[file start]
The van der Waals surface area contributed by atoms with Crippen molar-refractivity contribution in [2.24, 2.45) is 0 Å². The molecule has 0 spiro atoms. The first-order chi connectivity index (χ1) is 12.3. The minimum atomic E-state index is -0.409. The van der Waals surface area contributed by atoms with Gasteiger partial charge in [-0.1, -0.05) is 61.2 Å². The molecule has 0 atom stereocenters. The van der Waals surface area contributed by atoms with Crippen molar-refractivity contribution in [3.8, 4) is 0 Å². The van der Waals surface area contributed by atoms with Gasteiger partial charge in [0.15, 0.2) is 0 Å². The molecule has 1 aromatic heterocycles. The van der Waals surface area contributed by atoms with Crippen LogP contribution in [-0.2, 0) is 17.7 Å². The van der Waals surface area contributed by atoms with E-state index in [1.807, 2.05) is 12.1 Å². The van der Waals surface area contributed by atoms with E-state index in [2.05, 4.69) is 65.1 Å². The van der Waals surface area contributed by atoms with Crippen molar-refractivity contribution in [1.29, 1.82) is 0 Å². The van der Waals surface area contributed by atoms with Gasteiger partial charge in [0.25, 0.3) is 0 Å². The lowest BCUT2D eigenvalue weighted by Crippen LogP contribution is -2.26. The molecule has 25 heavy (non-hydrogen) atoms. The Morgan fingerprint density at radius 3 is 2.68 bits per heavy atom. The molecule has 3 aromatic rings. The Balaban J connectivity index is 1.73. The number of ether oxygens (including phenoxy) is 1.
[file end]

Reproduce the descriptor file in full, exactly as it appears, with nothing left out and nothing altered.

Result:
The van der Waals surface area contributed by atoms with Crippen molar-refractivity contribution in [2.24, 2.45) is 0 Å². The molecule has 0 spiro atoms. The first-order chi connectivity index (χ1) is 12.3. The minimum atomic E-state index is -0.409. The van der Waals surface area contributed by atoms with Gasteiger partial charge in [-0.1, -0.05) is 61.2 Å². The molecule has 0 atom stereocenters. The van der Waals surface area contributed by atoms with Crippen molar-refractivity contribution in [3.8, 4) is 0 Å². The van der Waals surface area contributed by atoms with Gasteiger partial charge in [0.15, 0.2) is 0 Å². The molecule has 1 aromatic heterocycles. The van der Waals surface area contributed by atoms with Crippen LogP contribution in [-0.2, 0) is 17.7 Å². The van der Waals surface area contributed by atoms with E-state index in [1.807, 2.05) is 12.1 Å². The van der Waals surface area contributed by atoms with E-state index in [2.05, 4.69) is 65.1 Å². The van der Waals surface area contributed by atoms with Crippen molar-refractivity contribution in [1.29, 1.82) is 0 Å². The van der Waals surface area contributed by atoms with Gasteiger partial charge in [0.25, 0.3) is 0 Å². The lowest BCUT2D eigenvalue weighted by Crippen LogP contribution is -2.26. The molecule has 25 heavy (non-hydrogen) atoms. The Morgan fingerprint density at radius 3 is 2.68 bits per heavy atom. The molecule has 3 aromatic rings. The Balaban J connectivity index is 1.73. The number of ether oxygens (including phenoxy) is 1.